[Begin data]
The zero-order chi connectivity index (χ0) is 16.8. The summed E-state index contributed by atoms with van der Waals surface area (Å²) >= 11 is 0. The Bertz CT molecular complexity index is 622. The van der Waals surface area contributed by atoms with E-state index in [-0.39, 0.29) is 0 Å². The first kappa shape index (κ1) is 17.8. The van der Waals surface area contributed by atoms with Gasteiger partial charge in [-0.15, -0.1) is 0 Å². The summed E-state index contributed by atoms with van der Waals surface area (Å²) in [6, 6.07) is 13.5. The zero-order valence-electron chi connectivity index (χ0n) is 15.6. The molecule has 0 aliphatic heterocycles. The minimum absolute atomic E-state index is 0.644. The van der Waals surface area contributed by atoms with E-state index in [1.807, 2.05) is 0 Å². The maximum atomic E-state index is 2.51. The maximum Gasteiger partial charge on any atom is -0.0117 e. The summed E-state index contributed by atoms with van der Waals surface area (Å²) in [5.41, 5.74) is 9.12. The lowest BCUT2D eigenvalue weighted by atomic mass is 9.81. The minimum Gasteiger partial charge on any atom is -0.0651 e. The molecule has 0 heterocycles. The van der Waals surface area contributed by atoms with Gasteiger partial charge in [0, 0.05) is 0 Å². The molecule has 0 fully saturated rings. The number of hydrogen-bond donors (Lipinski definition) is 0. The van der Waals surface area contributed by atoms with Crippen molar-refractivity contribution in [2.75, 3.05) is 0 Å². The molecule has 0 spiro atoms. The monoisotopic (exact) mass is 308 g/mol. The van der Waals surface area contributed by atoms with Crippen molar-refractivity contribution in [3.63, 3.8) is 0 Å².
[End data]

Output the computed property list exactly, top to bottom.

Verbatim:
The zero-order chi connectivity index (χ0) is 16.8. The summed E-state index contributed by atoms with van der Waals surface area (Å²) >= 11 is 0. The Bertz CT molecular complexity index is 622. The van der Waals surface area contributed by atoms with E-state index in [-0.39, 0.29) is 0 Å². The first kappa shape index (κ1) is 17.8. The van der Waals surface area contributed by atoms with Gasteiger partial charge in [-0.15, -0.1) is 0 Å². The summed E-state index contributed by atoms with van der Waals surface area (Å²) in [6, 6.07) is 13.5. The zero-order valence-electron chi connectivity index (χ0n) is 15.6. The molecule has 0 aliphatic heterocycles. The minimum absolute atomic E-state index is 0.644. The van der Waals surface area contributed by atoms with E-state index in [1.807, 2.05) is 0 Å². The maximum atomic E-state index is 2.51. The maximum Gasteiger partial charge on any atom is -0.0117 e. The summed E-state index contributed by atoms with van der Waals surface area (Å²) in [5.41, 5.74) is 9.12. The lowest BCUT2D eigenvalue weighted by atomic mass is 9.81. The minimum Gasteiger partial charge on any atom is -0.0651 e. The molecule has 0 heterocycles. The van der Waals surface area contributed by atoms with Gasteiger partial charge in [0, 0.05) is 0 Å². The molecule has 0 fully saturated rings. The number of hydrogen-bond donors (Lipinski definition) is 0. The van der Waals surface area contributed by atoms with Crippen molar-refractivity contribution in [2.75, 3.05) is 0 Å². The molecule has 0 spiro atoms. The monoisotopic (exact) mass is 308 g/mol. The van der Waals surface area contributed by atoms with Crippen molar-refractivity contribution in [3.63, 3.8) is 0 Å².